I produced this Doctrine of God to overcome several apparent contradictions in traditional theology. I can refer you to my audio lecture covering these charges of contradiction and my solutions.

    Matter rushes into a vacuum as a result of pressure. If there were no pressure, the matter would not rush into the vacuum. So what causes pressure? Motion must already be in progress for this kind of pressure to occur, as this article asserts. The writer gives the example of a bicycle tire filled with air. Why is the tire firm to the touch? The resistance is caused by particles bombarding the walls of tire.

    If motion(s) were already occurring “from eternity”, an infinite number of events would have to transpire before my birth (it would still be pending). There must be a first motion.

    Motion is, after all, a sequence of events. Until an object moves from point B to point C, no motion has actually occurred. If it moves from point B to point C because it was continuing a motion that began at point A, we have to ask, why did it move from point A to point B? Reply: Perhaps because it was already in a state of motion from point –A toward point +A? And then we keep going infinitely back? Where then the start?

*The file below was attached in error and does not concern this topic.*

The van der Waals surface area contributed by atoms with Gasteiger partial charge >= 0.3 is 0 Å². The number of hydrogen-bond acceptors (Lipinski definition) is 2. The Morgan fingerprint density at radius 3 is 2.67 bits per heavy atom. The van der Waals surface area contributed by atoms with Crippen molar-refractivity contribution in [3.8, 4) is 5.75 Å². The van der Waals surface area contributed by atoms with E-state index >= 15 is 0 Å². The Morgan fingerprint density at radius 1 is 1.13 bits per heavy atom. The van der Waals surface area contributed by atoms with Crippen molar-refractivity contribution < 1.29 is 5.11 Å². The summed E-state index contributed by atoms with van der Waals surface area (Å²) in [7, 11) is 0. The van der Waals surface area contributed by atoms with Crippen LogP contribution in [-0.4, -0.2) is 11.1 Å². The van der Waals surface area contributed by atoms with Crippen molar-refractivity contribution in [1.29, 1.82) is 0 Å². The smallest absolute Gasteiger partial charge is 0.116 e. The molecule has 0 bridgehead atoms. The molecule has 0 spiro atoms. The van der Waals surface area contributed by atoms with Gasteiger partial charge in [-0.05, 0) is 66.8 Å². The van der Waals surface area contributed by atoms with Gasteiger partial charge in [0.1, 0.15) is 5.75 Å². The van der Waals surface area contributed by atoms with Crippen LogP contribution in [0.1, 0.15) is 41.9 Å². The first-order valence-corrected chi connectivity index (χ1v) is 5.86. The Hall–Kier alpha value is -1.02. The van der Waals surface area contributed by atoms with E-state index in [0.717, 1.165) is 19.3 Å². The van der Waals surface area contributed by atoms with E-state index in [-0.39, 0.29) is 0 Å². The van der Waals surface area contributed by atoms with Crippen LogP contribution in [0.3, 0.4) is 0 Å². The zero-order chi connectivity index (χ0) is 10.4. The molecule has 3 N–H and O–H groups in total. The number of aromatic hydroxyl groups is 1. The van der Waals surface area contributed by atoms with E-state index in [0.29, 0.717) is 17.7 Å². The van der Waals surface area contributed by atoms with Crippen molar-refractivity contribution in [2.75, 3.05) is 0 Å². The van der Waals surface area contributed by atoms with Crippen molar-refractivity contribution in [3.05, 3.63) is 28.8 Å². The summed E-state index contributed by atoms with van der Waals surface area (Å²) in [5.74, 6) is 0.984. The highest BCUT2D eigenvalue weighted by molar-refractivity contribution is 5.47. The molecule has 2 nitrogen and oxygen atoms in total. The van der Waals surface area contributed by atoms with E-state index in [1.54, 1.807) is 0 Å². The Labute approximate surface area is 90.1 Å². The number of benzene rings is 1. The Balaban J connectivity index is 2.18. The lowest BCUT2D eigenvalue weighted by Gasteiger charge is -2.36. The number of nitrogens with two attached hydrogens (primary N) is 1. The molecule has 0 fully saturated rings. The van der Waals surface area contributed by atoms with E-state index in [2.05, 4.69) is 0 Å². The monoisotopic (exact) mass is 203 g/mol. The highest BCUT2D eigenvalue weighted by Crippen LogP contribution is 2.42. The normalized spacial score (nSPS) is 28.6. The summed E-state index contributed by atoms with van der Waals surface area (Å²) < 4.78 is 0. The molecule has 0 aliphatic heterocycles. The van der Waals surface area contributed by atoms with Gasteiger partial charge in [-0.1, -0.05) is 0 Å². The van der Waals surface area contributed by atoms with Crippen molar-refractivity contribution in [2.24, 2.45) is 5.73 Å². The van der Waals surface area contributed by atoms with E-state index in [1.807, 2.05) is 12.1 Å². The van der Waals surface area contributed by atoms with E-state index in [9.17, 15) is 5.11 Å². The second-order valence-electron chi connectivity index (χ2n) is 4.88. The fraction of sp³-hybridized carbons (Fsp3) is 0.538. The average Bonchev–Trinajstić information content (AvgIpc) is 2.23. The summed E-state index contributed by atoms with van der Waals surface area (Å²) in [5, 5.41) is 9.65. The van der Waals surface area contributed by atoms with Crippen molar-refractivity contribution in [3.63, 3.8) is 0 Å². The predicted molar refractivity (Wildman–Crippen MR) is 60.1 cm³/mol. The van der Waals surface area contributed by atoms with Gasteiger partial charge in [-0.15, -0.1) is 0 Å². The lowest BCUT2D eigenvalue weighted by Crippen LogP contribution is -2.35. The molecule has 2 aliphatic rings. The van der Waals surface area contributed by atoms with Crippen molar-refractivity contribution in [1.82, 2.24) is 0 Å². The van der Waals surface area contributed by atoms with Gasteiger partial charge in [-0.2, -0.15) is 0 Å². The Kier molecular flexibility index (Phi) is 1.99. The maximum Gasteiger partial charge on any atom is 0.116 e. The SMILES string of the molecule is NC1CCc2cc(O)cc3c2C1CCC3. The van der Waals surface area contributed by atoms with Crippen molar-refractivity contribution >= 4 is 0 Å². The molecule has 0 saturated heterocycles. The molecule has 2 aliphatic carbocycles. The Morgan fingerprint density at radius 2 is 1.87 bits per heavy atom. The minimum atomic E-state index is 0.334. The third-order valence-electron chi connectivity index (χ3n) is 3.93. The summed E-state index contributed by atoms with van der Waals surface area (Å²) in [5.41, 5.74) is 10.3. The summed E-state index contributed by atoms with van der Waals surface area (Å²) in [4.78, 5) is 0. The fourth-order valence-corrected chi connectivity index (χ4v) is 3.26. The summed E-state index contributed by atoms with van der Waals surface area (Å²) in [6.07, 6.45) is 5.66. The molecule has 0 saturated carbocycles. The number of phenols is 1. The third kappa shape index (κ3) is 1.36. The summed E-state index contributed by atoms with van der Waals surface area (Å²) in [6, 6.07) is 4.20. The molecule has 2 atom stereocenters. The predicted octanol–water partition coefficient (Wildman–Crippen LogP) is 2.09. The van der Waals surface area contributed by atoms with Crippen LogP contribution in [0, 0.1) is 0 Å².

An infinite sequence stretching back isn’t coherent. What IS coherent is a first movement, a transition from rest to motion, self-propellingly.

    It’s irrational to state that inert matter moved itself.


    Motion isn’t a start. See above. Perhaps what you mean is that the particles already had a momentum? But momentum is understood as mass*velocity so motion must already be occurring. That’s not a start.
     
  19. laconicstudent

    laconicstudent Well-Known Member

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    You shouldn't be taking Youtube seriously.

    That is completely correct.


    No, it implies intelligence and the cognitive capacity to methodically consider one's actions.

    Correct.

    Correct


    Correct. You considered it, then your central nervous system sent electrical signals through the sympathetic nervous system to stimulate your musculature

    If you take an Anatomy or Animal Biology class, you'll learn the answer to that question.


    No, because your brain has enough capacity to be self-referencing. Your neurons fire, and that is cognition. When someone is engaging in logical thinking there is increased neural activity in the frontal lobe of your Cerebrum, hence thought is physically based.